Telson ( Fig. 6 View FIGURE 6 E) as in males, though numbers of telsonic spines and cercopod setae ± 1. Telsonic setae inserted at about 5th telsonic spine instead of 4th.

Egg. ( Fig. 5 View FIGURE 5 F–H) Mean diameter 207 µm, range 196–232 µm, n = 15. Irregularly spherical with 16–20 small rounded, distinct knobs, each subtended by few (ca. 6–8) depressions, often triangular in shape. Overall about 50 such depresssions, each elongated with steady internal slopes to a central weak groove.

Intraspecific variation. Besides some minor variation (typically ±1) in numbers of telsonic spines and cercopod setae among the Maroubra collections, the Williamtown material (AM P98996 View Materials ) ( Fig. 7 View FIGURE 7 ) exhibits further differences from the neotype. There are only 18 telsonic denticles and the segmental junction spines of the clasper palps are longer, reaching almost to the junction of the second and distal palpomeres.

One specimen from the Maroubra collection had deformed clasper palps ( Fig. 7 View FIGURE 7 F), perhaps due to a developmental error. Failed predation attempts are more likely responsible for the damaged second antenna, cercopods and carapace edges seen on a few individuals.

Comparison with similar species. The distinction between P. s o rd i d a and P. stanleyana is far more extensive than shown by King (1855) and as discussed earlier. Their eggs are particularly distinctive, as are their cercopod setae; male rostra and the number of telsonic spines are less distinctive. The two species also tend to live in different habitats (see below). Any claim by authors such as Sars (1896) that the two species are synonymous was clearly premature and based no doubt on the original inadequate original description of P. s o rd i d a.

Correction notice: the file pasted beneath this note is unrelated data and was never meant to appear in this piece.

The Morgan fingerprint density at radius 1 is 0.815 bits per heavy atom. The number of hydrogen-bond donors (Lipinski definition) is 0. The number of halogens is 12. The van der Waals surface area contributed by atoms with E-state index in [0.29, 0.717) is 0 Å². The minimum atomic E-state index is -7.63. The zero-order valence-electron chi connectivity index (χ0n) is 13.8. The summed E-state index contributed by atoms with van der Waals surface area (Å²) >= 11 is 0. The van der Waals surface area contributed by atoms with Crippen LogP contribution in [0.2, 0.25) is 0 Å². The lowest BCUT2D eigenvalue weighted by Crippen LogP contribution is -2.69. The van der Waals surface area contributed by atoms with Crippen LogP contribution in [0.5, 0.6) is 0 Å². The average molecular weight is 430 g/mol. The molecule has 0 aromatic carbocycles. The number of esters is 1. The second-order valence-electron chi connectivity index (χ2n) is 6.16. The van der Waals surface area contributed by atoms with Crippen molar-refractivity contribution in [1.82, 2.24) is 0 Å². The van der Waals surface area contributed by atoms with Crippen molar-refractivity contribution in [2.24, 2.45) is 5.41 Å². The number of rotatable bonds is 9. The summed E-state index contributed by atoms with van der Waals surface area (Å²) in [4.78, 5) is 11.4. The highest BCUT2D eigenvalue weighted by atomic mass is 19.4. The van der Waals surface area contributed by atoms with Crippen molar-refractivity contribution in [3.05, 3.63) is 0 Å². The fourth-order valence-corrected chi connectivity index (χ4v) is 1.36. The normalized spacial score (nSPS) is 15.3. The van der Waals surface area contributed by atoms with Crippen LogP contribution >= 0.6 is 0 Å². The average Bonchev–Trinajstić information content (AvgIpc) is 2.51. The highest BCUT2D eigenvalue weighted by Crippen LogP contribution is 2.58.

Examination of Sayce’s types of Limnadia victoriensis ( Fig. 8 View FIGURE 8 ) revealed they have the characteristics of Paralimnadia sordida . The egg ( Fig. 5 View FIGURE 5 F) is a little different from those from New South Wales. Victorian eggs are spherical with about 60 irregular polygons, but tending elongated, and the combined borders of some are raised into about 20 small diffuse knobs. Polygons are U-shaped in crosssection so that floors tend to be flat though some narrow polygons have steady internal slopes to a weak central groove. The next most distinctive character in Paralimnadia , the cercopod and its setae ( Fig. 8 View FIGURE 8 C), are almost identical in the New South Wales and Victorian populations: about 11–13 setae with most about 1.5 × the cercopod basal diameter, and significantly, with the first and last setae about half this length. The medial surface of the clasper has a relatively small tumidity distally in both populations, thus separating it from most species of Paralimnadia ( Fig. 8 View FIGURE 8 D). There are also about 4 or 5 spines, some long (0.5–1.0 × length of next palpomere), at the junction between first and second palpomeres, a character shared with only a few species of Paralimnadia (e.g., P. ammolophos n. sp., P. hyposalina n. sp.); these species, however, differ in other characters (see below). The New South Wales and Victorian populations differ in slightly in rostral development and in telsonic spine numbers ( Fig. 8 View FIGURE 8 B, C), but these features are variable in most species. Thus, L. victoriensis is concluded to be a junior synonym of P. s o rd i d a.